The moments when we don’t take the opportunity to build trust, have the possibility to be small moments of betrayal, depending on the choice we make.
So my example with the teenager is exactly one of those moments. Taking the defensive stand by justifying why he “shouldn’t” be trusted is choosing a moment of betrayal. A missed opportunity to build trust.
By disregarding who he really is, to hold on to the fear of what could be, is a tiny moment of betrayal. It’s subtle and fleeting, yet a crucial moment to build something positive or negative.
Something out of love or something out of fear.
A choice point.
Brene created an acronym for the components of trust, starting with a definition,
“Choosing to make something important to you vulnerable to the actions of someone else,” by Charles Feltman
B = Boundaries — be clear about your boundaries and hold them respectfully
R = Reliability — do what you say you’re going to do — always
A = Accountability — own your mistakes, apologize and make amends
V = Vault — share only what’s yours to share; what is shared will be held in confidence
I = integrity — act and encourage others — choosing what’s right over what’s fast, fun or easy and practice your values
N = non-judgment — allow others to fall apart without judgment
G = generosity — assume generosity about another, rather than assuming the worst first
So while these were very profound insights on trust, it wasn’t over yet.
It goes deeper.
While visiting my sister’s cottage, on a beautiful still lake, deciduous and evergreen trees all around and pops of cottages here and there, I was happily reunited with the trees that first taught me to trust Life. A few years back we all piled happily into the motorboat for a tour of the lake. I had hoped I was hiding my nervousness well. I never did learn how to swim even after all those lessons at the YMCA. So I sat there with my life vest on… hanging on for dear life.
I pleaded with my brother-in-law not to drive too crazy, “Just go nice and easy, ok?” Oh yes, I was hiding it well. (Not at all!)
In the midst of gripping the seat and shallow chest breathing, I looked around at the view from the middle of the lake. I was genuinely overcome by this feeling of protection and strength around me. I was incredulous as to where this could be coming from.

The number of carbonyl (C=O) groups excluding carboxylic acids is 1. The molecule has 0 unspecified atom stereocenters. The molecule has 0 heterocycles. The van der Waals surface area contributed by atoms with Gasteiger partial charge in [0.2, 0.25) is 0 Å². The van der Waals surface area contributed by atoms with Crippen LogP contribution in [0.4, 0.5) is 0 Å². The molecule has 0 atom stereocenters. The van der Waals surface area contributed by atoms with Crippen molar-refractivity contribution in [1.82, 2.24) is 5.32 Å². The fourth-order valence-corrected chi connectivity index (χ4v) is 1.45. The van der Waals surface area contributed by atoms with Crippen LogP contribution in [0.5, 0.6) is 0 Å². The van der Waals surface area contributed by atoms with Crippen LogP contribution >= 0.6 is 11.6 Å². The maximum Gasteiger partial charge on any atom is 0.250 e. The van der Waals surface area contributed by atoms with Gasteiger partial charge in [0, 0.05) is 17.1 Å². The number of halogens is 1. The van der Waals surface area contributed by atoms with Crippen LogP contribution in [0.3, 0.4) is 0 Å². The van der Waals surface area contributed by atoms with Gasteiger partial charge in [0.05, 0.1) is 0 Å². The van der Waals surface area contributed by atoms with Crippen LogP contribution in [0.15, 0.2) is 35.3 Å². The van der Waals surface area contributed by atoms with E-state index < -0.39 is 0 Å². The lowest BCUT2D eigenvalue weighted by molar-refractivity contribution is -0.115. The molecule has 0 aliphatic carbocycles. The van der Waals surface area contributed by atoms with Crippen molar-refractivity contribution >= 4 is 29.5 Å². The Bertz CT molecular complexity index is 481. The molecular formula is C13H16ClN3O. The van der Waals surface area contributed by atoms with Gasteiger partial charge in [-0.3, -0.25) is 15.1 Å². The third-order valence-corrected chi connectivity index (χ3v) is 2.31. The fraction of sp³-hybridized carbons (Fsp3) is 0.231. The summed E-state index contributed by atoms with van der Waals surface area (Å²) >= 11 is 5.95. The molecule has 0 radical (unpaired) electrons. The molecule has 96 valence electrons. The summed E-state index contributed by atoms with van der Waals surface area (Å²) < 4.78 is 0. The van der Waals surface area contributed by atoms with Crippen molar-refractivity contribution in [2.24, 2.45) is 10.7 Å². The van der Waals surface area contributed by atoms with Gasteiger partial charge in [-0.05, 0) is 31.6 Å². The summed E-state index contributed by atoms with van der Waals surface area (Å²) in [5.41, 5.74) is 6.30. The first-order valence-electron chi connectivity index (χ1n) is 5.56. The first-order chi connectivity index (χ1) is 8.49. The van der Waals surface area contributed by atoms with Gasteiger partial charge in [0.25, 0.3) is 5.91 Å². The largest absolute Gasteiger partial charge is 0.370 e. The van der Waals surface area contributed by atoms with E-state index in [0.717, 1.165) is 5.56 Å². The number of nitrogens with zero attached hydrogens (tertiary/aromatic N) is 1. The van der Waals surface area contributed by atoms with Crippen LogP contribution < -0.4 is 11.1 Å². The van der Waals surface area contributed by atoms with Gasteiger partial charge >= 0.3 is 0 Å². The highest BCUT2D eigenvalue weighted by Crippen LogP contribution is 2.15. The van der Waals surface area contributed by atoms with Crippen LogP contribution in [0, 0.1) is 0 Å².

It was the trees.
They became bigger than life. They reached through the layers of insecurity and fear that I held around me and they touched my soul. Reminding me, in a penetrating, gentle and reassuring way, to… trust. It came in with such a resounding wisdom and strength, yet at the same time soft and loving.
My muscles relaxed. I let go of the grip I had on the seat. My body breathed deeply and exhaled slowly. My heart smiled and I thoroughly melded with the spirit of the lake and the majestic trees surrounding me.
Hermann Hesse was a poet, novelist and painter, winning the Nobel Prize for Literature. He had this to say in his wonderful poem, “Bäume. Betrachtungen und Gedichte” (“Trees. Reflections and Poems”)
“A tree says: My strength is trust. I know nothing about my fathers, I know nothing about the thousand children that every year spring out of me. I live out the secret of my seed to the very end, and I care for nothing else. I trust that God is in me. I trust that my labor is holy. Out of this trust I live.”
So, in the beautiful culmination of a theme that had such a profound meaning, this reminder clarified that deepest and clearest opportunity of trust is in Life itself. It’s not our job to control.
This line in John Lennon’s song, “Beautiful Boy”, fits perfectly here, “Life is what happens to you while you’re busy making other plans.”
Questions to ask are: Have I been BRAVING the opportunities of trust? Or have I been giving others my shirt while I stand naked?
Even though there may have been betrayals in the past, by others or by my self, I choose to take the opportunity of those small moments and… TRUST.
If you’re wondering if you, your child or someone you know may be highly sensitive, click this link, for a free download of my e-book, “Discover 5 Ways to Recognize High Sensitivity in Your Child”.